Monday, July 02, 2007

Passing the baton

It was dinnertime. I was home. Dad was seated next to me, sunk in his seat servicing his morsels religiously as usual. He was quiet. I was indulged in separating the fish from the bones on my plate.

Mom was standing next to me, looking over the two of us. She's always quiet these days, ever since I've been living away from them as a paying guest, close to my office. That's about two hours away from home.

Dad and me don't talk much during dinner. I'm not the talkative types and although he is, over a period of time, he's realized that I'm not the best audience for him. He's a thorough intellectual, well-read and very knowledgeable. He's 58, a month away from retirement. And he's worried. After 38 years of service, he would no longer be a contributor to the family's income. Mom had told me this over lunch. Dad's been mum about it. He's serving a notice period at work already. In 30 days, it'll all be over.

Maybe he's wondering what life's got for him, after this. He's passionate about script-writing and theatre, especially Bengali theatre. I'd like to believe that he'll follow his passions wholeheartedly once he gets done with work. Presently he's a mechanical engineer. He still wants to work, it seems.

Although we weren't talking over our meal, I could feel a deep message emanating from him. I could feel his eyes on me. I didn't make eye contact and it seemed he had finished eating. But I could feel eyes on me. Both mom and dad. Its not everyday that they get to see their son eating in front of them and so they were making the best of it. Or so it seemed. It lasted for about 3 minutes.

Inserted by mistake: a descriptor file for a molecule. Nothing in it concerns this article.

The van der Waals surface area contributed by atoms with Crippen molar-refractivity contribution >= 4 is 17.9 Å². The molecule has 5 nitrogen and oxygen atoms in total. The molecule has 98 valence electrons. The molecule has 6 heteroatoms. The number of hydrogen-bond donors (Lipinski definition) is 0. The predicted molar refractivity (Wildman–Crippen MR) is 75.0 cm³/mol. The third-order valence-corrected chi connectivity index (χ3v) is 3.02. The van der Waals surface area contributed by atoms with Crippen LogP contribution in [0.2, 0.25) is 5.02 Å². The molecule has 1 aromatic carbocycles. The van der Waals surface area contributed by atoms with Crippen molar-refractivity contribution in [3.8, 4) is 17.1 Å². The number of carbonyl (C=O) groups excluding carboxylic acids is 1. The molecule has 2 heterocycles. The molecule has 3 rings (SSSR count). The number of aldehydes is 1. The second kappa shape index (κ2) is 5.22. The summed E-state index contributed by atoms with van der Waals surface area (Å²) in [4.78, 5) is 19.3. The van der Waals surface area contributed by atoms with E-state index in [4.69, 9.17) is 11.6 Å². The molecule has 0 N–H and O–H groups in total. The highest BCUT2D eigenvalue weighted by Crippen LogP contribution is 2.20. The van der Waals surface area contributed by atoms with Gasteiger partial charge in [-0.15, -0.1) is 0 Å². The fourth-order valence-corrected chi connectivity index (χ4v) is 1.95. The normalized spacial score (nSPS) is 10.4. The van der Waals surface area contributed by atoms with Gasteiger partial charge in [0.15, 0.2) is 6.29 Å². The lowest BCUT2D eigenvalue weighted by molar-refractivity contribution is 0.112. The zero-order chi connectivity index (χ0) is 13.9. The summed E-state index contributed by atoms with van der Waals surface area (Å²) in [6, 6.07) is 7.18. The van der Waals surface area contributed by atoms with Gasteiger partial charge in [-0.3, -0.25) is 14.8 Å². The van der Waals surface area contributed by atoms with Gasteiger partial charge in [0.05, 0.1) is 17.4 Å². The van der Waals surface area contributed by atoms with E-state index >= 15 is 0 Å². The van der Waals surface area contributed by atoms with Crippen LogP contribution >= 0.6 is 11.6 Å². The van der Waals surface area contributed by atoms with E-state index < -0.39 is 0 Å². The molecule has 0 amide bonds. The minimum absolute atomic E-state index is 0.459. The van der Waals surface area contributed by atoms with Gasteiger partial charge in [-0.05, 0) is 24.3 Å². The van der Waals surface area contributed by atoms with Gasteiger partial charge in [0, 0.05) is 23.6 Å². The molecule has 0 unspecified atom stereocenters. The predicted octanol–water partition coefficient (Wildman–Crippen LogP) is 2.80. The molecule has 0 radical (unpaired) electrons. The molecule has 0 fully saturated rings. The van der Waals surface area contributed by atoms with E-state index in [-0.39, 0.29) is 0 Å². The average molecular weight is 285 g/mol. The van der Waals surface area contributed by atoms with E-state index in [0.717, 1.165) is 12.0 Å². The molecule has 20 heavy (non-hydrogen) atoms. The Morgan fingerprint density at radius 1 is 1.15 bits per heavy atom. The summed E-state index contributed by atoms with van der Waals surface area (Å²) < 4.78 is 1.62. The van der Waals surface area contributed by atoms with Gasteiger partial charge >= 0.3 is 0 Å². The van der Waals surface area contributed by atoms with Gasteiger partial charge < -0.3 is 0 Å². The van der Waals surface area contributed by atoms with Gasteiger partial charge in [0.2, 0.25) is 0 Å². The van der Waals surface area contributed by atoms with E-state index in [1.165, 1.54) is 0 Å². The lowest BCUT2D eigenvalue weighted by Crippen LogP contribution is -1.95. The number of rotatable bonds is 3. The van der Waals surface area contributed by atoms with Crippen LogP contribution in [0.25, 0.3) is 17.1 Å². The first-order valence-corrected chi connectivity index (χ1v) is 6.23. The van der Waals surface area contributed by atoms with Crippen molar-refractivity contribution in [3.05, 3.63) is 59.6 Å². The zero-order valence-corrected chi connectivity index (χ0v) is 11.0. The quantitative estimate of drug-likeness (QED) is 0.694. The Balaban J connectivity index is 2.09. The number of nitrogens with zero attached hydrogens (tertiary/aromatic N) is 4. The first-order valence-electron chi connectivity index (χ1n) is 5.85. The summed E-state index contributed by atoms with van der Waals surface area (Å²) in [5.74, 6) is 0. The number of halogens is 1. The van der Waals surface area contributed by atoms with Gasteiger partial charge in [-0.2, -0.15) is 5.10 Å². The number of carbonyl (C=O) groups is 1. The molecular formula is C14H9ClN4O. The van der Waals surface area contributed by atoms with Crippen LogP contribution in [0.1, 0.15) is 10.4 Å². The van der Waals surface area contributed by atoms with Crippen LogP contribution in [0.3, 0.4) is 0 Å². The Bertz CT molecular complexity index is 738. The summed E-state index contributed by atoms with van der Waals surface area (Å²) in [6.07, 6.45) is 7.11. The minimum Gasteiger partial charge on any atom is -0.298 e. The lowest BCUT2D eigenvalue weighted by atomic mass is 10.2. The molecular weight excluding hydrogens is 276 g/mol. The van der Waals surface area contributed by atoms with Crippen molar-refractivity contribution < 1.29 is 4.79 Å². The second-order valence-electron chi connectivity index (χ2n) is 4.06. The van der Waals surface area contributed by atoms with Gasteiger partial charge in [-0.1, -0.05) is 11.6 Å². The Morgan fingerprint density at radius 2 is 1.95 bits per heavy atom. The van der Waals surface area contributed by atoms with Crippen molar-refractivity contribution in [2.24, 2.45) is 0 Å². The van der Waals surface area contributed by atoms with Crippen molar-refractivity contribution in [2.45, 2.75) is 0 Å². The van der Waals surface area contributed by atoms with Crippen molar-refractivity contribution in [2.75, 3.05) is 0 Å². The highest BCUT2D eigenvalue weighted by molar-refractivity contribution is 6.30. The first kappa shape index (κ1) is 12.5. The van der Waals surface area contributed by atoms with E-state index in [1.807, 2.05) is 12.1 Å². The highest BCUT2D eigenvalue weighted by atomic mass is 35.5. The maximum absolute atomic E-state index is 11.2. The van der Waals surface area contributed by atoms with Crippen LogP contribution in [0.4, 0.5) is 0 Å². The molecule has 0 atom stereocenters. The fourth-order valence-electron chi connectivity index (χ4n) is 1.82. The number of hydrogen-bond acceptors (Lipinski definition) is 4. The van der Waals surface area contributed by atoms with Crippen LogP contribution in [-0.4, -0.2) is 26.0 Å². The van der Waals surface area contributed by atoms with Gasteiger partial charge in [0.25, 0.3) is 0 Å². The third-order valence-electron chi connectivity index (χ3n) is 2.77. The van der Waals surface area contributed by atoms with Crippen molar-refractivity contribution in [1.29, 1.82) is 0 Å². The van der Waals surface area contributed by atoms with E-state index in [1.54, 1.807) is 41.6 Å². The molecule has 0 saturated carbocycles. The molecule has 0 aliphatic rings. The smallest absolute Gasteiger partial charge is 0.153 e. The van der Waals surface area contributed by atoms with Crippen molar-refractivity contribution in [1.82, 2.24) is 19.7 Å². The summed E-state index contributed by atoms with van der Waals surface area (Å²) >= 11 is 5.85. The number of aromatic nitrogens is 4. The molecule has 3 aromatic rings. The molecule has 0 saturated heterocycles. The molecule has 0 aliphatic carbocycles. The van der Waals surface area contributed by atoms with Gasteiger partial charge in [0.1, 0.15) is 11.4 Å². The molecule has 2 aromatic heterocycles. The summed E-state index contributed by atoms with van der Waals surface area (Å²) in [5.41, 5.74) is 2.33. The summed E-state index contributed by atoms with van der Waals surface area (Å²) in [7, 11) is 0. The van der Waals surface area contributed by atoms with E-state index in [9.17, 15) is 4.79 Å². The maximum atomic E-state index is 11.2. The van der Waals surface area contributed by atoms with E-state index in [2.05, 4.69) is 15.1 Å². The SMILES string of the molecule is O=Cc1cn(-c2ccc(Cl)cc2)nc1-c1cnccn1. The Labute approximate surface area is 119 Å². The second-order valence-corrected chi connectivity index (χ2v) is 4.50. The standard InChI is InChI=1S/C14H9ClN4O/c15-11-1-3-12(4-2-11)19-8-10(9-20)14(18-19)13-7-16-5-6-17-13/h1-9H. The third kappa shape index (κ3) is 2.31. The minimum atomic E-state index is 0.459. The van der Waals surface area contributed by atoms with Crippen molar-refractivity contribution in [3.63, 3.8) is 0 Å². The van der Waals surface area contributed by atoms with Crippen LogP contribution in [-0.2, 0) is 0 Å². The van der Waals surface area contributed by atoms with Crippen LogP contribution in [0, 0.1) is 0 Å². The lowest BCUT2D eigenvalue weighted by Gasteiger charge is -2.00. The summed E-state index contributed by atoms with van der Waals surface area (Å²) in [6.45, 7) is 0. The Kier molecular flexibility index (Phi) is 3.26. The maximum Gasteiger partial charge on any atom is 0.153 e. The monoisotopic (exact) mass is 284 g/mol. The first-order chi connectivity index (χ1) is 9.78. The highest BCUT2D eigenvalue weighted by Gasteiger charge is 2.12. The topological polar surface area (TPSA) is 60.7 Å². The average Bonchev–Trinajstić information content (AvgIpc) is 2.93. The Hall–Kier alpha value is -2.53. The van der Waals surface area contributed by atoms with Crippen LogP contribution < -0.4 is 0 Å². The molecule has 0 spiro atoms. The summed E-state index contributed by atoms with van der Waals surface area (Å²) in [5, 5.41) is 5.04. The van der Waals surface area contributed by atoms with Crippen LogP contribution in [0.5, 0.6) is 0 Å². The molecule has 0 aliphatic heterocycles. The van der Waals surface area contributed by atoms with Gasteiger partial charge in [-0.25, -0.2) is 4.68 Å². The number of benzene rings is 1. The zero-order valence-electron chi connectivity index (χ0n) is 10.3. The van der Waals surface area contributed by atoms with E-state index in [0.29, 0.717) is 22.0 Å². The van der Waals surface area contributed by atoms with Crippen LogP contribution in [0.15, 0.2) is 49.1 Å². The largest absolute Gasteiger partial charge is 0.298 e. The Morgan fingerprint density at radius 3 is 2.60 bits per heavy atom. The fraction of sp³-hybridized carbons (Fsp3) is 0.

Within those three minutes, I felt a world turning around. A father hanging up his boots with caution. A wife acknowledging his effort. A mother hopeful over her son's future. And a father emotionally passing over the baton to his son.

Its been a long journey. 21 years of bringing up a son. A naughty son - who broke car windows amidst games of lagori, who stole tomatoes from the fridge, who hid his mother's shoes so that she wouldn't take him to school. A geeky son - who demanded a new story book every week. A truant son - who ran away from home at the age of 13, only to be found by cops and handed over. A failed son - who found his calling in conceptualizing film stories by bunking classes for the cinema halls.

The tide turned slowly, though. They were proud when I salvaged some pride after I almost topped school in my boards. Bad luck struck, though after the high school boards. I found my calling in a new course they had no clue about. Three nervous years passed, wherein the son was indulging in activities they generally were not informed about.